Mourdock's anti-compromise rhetoric didn't end with his primary victory. When the tea party favorite appeared on MSNBC's "The Daily Rundown" the morning after defeating Lugar, Chuck Todd asked Mourdock about his stated goal of bringing more partisanship to Washington.
"What I've said is I certainly think that bipartisanship ought to consist of Democrats coming to the Republican point of view," Mourdock responded.
Mourdock's change of heart could have something to do with a series of television ads run by Democratic Rep. Joe Donnelly, painting the state treasurer as the "My Way or the Highway" candidate in the race. While most analysts initially gave Donnelly little chance against Mourdock in the solidly red Hoosier state, the Democrat has found success appealing to independents and moderate Republicans, some of whom may have been turned off by Mourdock's attacks against Lugar during the primary campaign.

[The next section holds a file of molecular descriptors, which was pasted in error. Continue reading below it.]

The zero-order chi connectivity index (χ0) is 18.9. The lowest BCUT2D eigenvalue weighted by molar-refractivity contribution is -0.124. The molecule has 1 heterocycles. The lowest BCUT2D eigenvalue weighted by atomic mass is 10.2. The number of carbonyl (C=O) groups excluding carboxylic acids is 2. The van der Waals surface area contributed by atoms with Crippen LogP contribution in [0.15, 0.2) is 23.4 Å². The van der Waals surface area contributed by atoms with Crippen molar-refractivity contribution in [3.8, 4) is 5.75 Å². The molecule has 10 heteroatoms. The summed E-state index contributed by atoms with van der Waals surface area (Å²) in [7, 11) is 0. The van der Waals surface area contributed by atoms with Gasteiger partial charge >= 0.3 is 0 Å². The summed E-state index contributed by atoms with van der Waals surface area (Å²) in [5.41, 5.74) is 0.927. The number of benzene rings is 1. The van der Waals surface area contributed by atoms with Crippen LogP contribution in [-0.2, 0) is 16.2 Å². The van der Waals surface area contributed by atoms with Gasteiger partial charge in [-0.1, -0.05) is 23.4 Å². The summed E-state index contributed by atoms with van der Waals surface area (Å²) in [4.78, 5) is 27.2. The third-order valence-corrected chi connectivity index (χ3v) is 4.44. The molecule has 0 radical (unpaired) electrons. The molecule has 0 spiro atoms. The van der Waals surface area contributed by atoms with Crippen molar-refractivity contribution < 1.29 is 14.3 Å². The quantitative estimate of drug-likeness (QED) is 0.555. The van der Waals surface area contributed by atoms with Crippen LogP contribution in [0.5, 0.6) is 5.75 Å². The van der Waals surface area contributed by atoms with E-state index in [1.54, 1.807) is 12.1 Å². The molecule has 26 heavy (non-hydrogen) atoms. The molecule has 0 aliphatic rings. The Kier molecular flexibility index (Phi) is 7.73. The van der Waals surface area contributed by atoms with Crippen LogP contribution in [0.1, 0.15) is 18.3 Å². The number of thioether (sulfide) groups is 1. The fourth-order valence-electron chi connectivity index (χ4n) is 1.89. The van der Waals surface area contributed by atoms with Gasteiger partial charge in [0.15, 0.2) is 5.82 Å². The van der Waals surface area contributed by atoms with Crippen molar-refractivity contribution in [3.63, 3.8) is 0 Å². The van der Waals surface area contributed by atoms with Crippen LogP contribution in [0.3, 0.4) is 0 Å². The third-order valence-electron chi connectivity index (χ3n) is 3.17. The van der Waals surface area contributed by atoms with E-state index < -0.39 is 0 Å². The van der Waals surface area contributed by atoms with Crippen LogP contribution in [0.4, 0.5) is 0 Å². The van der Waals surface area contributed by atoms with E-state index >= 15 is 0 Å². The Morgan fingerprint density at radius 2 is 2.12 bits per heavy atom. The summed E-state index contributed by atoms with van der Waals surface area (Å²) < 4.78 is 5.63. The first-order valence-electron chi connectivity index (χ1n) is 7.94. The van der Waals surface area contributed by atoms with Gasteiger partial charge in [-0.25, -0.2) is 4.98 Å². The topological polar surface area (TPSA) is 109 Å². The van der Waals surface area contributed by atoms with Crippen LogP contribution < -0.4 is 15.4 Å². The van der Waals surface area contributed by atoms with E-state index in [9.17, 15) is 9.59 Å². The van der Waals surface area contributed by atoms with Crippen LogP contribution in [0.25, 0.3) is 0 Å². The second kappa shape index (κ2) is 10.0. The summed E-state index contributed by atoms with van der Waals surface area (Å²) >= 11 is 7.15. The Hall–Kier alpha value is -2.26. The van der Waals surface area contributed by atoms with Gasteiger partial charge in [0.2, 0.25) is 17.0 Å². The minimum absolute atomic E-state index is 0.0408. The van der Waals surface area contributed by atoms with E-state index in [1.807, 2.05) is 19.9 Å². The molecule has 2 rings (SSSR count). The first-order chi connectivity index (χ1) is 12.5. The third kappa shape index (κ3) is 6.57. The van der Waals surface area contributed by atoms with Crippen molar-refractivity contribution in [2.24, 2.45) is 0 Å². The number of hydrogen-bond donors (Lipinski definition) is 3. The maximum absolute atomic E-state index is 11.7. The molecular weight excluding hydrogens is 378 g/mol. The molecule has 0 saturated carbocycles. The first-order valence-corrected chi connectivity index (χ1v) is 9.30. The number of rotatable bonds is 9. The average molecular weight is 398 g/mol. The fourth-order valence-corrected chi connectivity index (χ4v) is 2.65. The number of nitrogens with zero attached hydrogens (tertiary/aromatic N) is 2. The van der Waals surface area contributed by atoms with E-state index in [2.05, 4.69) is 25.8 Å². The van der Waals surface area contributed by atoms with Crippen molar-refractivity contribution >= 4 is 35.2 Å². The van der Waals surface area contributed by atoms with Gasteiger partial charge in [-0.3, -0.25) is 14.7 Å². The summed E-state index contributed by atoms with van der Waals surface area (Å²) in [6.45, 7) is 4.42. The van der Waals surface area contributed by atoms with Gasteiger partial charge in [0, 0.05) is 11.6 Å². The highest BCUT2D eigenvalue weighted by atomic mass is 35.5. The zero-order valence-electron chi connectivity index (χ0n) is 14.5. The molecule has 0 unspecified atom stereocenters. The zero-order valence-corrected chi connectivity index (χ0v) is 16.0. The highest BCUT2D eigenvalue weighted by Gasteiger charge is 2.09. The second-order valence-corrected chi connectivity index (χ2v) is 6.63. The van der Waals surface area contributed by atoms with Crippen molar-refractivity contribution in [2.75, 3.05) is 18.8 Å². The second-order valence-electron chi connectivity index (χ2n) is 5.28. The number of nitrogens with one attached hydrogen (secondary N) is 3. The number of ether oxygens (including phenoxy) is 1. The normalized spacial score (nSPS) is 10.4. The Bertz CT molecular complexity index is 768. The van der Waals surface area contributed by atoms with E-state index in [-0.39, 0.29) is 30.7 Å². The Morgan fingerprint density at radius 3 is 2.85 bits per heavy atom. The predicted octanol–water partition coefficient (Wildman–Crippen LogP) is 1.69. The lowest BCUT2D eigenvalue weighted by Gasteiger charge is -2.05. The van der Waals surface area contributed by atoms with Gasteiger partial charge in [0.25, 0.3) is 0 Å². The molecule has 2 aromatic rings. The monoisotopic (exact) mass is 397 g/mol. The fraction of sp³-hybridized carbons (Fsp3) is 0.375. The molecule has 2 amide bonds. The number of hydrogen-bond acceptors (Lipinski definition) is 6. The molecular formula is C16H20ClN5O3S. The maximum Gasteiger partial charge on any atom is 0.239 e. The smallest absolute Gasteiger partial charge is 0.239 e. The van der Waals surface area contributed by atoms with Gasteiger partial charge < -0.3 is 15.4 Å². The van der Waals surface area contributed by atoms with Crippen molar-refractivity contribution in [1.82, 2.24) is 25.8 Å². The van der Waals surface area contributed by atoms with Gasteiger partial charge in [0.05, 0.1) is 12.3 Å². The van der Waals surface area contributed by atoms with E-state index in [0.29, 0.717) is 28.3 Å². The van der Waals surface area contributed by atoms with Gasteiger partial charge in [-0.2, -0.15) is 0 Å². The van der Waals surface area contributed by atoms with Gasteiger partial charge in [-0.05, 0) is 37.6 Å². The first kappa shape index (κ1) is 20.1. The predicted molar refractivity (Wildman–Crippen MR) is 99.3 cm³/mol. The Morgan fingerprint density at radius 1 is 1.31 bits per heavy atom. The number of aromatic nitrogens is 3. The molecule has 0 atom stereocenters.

Recent polling has shown the race within the margin of error, and Mourdock appears to have decided he finally needs to pivot back to the center to hold of Donnelly.
Another interesting aspect of Mourdock's new ad is the use of the relatively low-profile Skillman as a surrogate. The lieutenant governor serves as a substitute for Gov. Mitch Daniels, who has taken a step back from partisan politics after agreeing to become president of Purdue University next year when he finishes his term. Skillman even says in the ad that Mourdock has worked "side by side with Governor Mitch and me" to get things done in Indiana.
Mourdock also links himself to the GOP presidential ticket: A picture of the treasurer shaking hands with Mitt Romney appears on the screen during the ad. While Mourdock is locked in a tight race with Donnelly, Romney is expected to carry Indiana with relative ease this fall.